Propertyshe podcast: Harry Handelsman Founder and CEO of Manhattan Loft Corporation

Posted on 23 March 2021

The over-population, the density, that this and the lack of care, and I am not saying it happens everywhere at all, you know, but where it does happen, I think it’s a real tragedy and it’s a tragedy not only for London but for many cities because developers simply say well, you know you want to do this, this and that, give us more density which basically means I can go to the Far East and I can sell another hundred thousand square feet.  Okay, great.    

Susan Freeman

Hi, I’m Susan Freeman, welcome back to our PropertyShe podcast series brought to you by Mishcon de Reya in association with the London Real Estate Forum where I get to interview some of the key influencers in the world of real estate and the built environment. 

Today I am delighted to welcome Harry Handelsman.   Harry is the Founder and CEO of Manhattan Loft Corporation.  The company has over the last thirty years, conjured vibrant communities within London’s most famous and forgotten postcodes.  Harry was born in Germany and raised in France and Belgium before moving to Canada and then to New York.  It was in New York, and more specifically, in the Soho district, that gave Harry the idea and the impetus to start the Manhattan Loft Corporation.  When he moved to the UK in the late 1980s, Harry already knew that he wanted to bring to London the loft style living he had experienced in New York.  From Summer Street Lofts in Clerkenwell back 1992 to Manhattan Loft Gardens in Stratford in 2018, taking in Soho, Bankside, West India Quay, Notting Hill, Chelsea, King’s Cross, Fitzrovia and Hackney in between, Harry continues to challenge conventions and to identify new opportunities throughout London.  2010 saw the start of a four year redevelopment of the Grade II listed Marylebone Fire Station on Chiltern Street W1, along with US hotelier, Andre Balazs.  Preceding the Firehouse was the restoration of one of Britain’s most iconic Grade I style listed buildings, the 1870’s gothic revival of St Pancras.  A ten year labour of love for Harry.  Manhattan Loft Corporation, together with their partner, Lord Fink, kept the ownership of the 245 room St Pancras Renaissance Hotel and continues to take an active role alongside the hotel management.  He was also behind the Hackney Fashion Hub, a major 100 million designer fashion outlet district in Hackney, designed by leading architect, David Adjaye.  Harry is a Director at Ealing Film Studios, the oldest continuously working studio facility for film production in the world.  Harry’s most recent project is The Stratford in the Queen Elizabeth Olympic Park, E20.  It aims to provide world-class architecture, hospitality and art to encourage a new generation of long and short-term guests to make the East End their home.  Harry’s work and passion for architecture was recognised when in 2012 he received an Honorary Fellowship from the RIBA.  Harry is also an avid and knowledgeable collector of modern art and sits on the boards of a number of charitable trusts and he is also a trustee of the Royal Albert Hall and the South London Gallery.  So now we are going to hear from Harry Handelsman on his vision and his unique approach to real estate developments.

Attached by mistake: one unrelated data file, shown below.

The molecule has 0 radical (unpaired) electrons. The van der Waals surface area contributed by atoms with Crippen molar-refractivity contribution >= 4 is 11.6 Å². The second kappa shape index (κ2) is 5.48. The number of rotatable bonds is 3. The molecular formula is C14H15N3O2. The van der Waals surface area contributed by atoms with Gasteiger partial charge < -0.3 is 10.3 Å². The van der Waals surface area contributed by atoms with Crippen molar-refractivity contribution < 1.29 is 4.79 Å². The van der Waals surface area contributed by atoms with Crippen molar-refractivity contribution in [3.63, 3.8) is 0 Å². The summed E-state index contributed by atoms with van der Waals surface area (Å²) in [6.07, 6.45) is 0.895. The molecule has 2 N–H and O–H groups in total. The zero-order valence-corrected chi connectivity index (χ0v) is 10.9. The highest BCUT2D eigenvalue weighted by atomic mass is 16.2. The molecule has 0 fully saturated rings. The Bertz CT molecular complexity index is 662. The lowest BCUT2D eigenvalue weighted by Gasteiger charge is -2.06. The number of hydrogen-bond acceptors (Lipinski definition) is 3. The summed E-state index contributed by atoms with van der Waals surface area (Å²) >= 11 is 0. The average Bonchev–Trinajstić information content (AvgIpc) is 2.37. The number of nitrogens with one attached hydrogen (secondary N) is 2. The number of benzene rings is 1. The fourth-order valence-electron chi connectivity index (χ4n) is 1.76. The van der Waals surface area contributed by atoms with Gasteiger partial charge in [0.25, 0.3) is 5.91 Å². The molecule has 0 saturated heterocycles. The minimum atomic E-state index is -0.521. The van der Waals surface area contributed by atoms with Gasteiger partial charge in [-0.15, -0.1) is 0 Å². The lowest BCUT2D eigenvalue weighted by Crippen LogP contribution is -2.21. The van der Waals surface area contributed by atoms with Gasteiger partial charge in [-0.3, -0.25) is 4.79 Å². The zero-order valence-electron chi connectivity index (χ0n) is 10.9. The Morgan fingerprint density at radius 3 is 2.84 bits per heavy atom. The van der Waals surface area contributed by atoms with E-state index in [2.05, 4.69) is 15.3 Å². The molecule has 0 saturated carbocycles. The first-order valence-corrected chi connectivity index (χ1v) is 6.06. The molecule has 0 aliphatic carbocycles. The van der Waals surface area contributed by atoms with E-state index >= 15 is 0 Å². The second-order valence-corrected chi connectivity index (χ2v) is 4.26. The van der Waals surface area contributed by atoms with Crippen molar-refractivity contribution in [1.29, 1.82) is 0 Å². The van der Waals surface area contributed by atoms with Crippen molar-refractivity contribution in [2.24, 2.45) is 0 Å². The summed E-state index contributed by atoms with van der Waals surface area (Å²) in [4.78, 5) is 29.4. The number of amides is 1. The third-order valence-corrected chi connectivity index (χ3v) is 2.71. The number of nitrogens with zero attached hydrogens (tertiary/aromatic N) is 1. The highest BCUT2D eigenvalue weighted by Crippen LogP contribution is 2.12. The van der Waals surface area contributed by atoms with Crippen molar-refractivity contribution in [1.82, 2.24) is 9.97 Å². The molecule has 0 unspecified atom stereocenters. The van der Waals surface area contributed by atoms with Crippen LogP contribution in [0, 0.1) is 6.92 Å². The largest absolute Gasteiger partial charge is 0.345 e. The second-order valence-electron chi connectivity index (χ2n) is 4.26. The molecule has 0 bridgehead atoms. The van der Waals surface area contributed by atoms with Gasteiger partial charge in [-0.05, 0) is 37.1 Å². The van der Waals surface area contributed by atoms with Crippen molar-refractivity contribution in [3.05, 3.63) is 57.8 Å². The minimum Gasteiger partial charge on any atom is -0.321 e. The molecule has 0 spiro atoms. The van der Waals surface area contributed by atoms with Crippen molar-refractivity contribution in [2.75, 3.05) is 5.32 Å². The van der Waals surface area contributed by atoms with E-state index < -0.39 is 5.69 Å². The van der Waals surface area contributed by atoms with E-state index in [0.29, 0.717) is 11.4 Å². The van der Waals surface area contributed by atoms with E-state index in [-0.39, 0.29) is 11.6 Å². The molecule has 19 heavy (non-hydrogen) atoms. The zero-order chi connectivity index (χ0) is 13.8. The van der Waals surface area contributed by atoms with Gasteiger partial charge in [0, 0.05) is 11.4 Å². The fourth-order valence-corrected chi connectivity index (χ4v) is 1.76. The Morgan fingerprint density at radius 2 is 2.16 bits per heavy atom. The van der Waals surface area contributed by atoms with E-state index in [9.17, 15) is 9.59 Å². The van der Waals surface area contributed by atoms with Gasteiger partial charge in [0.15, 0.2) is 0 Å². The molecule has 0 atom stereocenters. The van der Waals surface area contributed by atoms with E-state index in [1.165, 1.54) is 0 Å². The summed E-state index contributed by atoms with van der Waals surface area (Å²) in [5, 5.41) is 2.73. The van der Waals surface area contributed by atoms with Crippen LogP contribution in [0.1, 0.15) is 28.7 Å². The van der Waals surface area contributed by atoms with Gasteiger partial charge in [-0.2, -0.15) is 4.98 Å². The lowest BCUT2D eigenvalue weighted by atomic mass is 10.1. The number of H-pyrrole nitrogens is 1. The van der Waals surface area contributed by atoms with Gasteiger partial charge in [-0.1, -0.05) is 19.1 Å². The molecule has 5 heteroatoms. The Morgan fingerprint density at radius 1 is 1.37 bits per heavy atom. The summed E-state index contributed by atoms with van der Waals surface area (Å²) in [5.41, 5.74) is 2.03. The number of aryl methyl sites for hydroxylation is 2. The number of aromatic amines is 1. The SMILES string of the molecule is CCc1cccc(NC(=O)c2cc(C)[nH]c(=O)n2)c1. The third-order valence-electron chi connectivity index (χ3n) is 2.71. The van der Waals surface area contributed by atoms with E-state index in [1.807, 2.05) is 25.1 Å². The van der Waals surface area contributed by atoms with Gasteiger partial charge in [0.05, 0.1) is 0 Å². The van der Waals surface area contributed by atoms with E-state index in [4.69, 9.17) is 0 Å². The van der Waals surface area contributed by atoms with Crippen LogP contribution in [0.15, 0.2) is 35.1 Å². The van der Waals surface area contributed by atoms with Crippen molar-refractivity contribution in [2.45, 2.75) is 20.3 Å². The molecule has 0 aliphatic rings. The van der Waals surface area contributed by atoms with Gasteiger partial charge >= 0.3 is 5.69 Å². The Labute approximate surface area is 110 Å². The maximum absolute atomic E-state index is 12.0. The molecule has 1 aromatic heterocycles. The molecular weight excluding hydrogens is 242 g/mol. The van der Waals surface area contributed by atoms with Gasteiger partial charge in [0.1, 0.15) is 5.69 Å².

So Harry, welcome and thank you so much for joining us today.  You’ve got the most amazing backdrop there, where are you speaking to us from?

Harry Hendelsman